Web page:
The study by Newman et al.3 confirmed the results presented earlier in Nature Microbiolgy by Romero-Olmedo et al.5. In their study, Romero-Olmedo and colleagues showed that older individuals (age range 80–97 years) have lower neutralizing titres against SARS-CoV-2 than younger individuals (age range 20–53 years) after one or two doses of BNT162b2. Some of the older individuals were low responders or non-responders and had antibody titres below the detection level, but were able to mount an antibody and T-cell immune response after a third dose. The reasons for being low responders or non-responders were investigated but remained unclear and could not be attributed to age, comorbidity or overall low immunity. Although the Romero-Olmedo study did not test as many SARS-CoV-2 variants as the Newman study, they also showed protection against the Delta variant, suggesting immunity across several VOCs with BNT162b2. It is clear that new variants will continue to emerge, warranting further booster shots.

For continued safe and efficacious vaccination of older adults, it is important to keep monitoring the spread of SARS-CoV-2 and its variants and to update health policies as our knowledge improves. Currently, other vaccines, such as protein-based vaccines, against SARS-CoV-2 are being tested. Results from a phase 1 clinical trial show higher and longer-lasting T-cell response than that induced by messenger RNA vaccines or natural immunity, even in older adults6. Moreover, different modes of vaccinations are studied, for example, needle-free approaches such as aerosol delivery of COVID-19 vaccines, which are safe and painless7. Ways to enhance the vaccine-induced immune response in older people could also hold promise1. A clinical trial showed a 20% induced antibody titre response after influenza vaccination in rapamycin-treated 65 year olds when compared with placebo8.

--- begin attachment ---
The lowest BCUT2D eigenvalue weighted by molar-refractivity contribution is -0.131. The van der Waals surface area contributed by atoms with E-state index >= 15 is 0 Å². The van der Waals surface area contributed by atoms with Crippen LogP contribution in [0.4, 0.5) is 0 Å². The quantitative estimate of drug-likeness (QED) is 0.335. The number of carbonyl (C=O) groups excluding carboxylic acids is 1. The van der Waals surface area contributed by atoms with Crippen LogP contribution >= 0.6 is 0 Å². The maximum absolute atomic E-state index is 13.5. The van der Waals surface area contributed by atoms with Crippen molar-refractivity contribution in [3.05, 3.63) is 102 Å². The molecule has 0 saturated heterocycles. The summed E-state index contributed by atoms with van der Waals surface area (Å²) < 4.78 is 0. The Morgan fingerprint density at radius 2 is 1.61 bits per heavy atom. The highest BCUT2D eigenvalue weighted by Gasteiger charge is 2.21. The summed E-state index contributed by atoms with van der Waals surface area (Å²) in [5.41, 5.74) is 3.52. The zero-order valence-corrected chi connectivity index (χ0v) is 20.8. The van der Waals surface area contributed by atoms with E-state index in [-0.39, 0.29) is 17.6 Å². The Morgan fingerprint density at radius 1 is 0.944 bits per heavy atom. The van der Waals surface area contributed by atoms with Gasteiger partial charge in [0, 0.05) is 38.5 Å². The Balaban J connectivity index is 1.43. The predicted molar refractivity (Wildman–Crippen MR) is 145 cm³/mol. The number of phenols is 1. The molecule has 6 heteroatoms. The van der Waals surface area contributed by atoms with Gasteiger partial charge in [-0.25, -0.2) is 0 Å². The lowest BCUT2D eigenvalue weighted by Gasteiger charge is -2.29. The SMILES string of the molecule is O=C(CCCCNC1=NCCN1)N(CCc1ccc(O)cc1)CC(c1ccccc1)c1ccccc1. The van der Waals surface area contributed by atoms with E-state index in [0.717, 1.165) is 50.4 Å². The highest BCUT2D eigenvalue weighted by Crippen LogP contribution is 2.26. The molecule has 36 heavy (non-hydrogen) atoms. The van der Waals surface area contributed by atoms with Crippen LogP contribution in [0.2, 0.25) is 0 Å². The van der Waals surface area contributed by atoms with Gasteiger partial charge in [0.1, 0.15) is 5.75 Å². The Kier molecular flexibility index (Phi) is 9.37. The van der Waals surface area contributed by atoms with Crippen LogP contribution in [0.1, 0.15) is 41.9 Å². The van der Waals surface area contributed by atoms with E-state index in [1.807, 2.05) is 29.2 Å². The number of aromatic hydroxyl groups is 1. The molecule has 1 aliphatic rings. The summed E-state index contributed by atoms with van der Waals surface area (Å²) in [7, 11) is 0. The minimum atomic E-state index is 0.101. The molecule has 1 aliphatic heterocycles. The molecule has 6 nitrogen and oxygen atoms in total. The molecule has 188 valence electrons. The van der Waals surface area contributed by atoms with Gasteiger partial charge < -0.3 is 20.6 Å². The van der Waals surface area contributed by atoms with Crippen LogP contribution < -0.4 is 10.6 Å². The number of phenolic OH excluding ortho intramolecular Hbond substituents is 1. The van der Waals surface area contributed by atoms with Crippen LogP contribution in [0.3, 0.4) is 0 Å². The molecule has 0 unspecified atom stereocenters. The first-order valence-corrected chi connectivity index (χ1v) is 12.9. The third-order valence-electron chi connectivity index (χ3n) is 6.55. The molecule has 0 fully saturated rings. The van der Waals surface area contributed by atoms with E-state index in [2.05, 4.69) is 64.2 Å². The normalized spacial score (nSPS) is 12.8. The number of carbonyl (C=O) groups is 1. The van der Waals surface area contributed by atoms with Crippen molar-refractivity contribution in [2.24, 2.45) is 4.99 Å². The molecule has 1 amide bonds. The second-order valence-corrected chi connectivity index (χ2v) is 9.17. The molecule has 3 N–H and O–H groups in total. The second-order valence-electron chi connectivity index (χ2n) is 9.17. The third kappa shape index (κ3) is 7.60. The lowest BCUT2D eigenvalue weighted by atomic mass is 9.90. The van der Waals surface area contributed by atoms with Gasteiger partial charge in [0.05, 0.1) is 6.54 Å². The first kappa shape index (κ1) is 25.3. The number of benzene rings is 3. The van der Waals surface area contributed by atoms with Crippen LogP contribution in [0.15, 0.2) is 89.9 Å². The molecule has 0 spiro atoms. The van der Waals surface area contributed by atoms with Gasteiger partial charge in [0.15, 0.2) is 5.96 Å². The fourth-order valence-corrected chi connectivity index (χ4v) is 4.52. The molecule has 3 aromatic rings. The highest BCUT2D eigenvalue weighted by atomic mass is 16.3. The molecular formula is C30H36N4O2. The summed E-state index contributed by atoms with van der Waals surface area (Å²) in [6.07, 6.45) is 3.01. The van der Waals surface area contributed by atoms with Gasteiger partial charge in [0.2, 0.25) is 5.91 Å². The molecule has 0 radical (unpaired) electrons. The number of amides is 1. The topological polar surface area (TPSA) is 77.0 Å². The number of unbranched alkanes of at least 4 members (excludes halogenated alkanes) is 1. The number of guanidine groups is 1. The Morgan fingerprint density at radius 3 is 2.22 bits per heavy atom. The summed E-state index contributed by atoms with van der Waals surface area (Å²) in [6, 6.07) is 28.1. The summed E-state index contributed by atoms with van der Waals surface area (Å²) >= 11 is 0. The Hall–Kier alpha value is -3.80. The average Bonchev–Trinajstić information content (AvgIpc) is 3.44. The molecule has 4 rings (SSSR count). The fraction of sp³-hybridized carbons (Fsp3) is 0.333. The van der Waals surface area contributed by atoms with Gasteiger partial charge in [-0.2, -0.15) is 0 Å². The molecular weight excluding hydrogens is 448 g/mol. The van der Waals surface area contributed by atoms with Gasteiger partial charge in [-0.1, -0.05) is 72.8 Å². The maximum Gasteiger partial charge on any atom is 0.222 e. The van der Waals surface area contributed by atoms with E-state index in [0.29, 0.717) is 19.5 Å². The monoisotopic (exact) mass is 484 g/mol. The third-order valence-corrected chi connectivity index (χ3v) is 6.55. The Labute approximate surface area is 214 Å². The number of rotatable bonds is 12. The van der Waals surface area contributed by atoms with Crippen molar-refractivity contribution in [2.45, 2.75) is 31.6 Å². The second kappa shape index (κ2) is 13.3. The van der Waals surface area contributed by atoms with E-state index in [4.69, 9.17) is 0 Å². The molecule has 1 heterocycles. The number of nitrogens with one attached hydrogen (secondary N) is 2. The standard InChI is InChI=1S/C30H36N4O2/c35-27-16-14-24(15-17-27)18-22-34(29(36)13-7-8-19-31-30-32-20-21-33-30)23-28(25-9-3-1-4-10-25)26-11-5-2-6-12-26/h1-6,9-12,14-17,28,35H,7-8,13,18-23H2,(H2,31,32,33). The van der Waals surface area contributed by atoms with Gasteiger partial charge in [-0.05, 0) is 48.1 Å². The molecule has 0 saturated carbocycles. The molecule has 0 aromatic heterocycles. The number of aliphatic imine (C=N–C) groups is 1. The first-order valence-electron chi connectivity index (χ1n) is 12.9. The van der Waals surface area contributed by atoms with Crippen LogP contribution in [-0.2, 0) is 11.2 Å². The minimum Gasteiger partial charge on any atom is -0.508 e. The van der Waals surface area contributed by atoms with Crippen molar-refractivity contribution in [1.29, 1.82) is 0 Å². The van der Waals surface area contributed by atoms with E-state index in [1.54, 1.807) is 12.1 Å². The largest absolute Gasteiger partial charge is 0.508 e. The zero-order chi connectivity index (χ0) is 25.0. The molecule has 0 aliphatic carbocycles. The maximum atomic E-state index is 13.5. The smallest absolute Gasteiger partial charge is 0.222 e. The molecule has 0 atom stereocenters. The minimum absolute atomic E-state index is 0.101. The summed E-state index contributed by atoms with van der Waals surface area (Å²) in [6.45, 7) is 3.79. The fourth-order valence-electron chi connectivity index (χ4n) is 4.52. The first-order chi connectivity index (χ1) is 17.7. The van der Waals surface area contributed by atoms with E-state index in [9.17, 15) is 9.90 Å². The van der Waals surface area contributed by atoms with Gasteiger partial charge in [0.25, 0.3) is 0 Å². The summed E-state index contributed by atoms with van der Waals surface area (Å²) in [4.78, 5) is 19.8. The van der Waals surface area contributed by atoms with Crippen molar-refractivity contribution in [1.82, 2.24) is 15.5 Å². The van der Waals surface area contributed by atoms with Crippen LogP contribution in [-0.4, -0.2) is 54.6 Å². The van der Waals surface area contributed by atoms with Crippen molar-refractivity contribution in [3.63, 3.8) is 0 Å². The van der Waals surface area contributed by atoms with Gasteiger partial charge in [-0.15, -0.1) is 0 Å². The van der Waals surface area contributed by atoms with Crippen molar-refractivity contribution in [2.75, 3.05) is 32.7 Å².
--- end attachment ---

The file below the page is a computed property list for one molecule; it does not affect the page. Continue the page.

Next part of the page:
In summary, the article by Newman et al.1 provides additional needed evidence of vaccine-induced SARS-CoV-2 immunity in the oldest adults in the population. The authors present a comprehensive analysis of all the main mutations of the virus, including those in Omicron, and the neutralizing antibody responses to them. The focus on older adults is welcome because, while this group have borne the brunt of illness and lives lost, studies on older adults have so far been few in number. One limitation of both studies is that the results are based on only one mRNA vaccine (Pfizer–BioNTech). The study provides valuable insights into vaccine-induced immunity in the vulnerable group of older adults that will inform clinicians and public health authorities. However, more research is needed in older adults to characterize the immunity provided by different SARS-CoV-2 vaccines, including those with different routes of administration. Future studies may also be needed to provide evidence of strategies other than boosters, including potentiation of the immune response, to increase COVID-19 protection in older adults.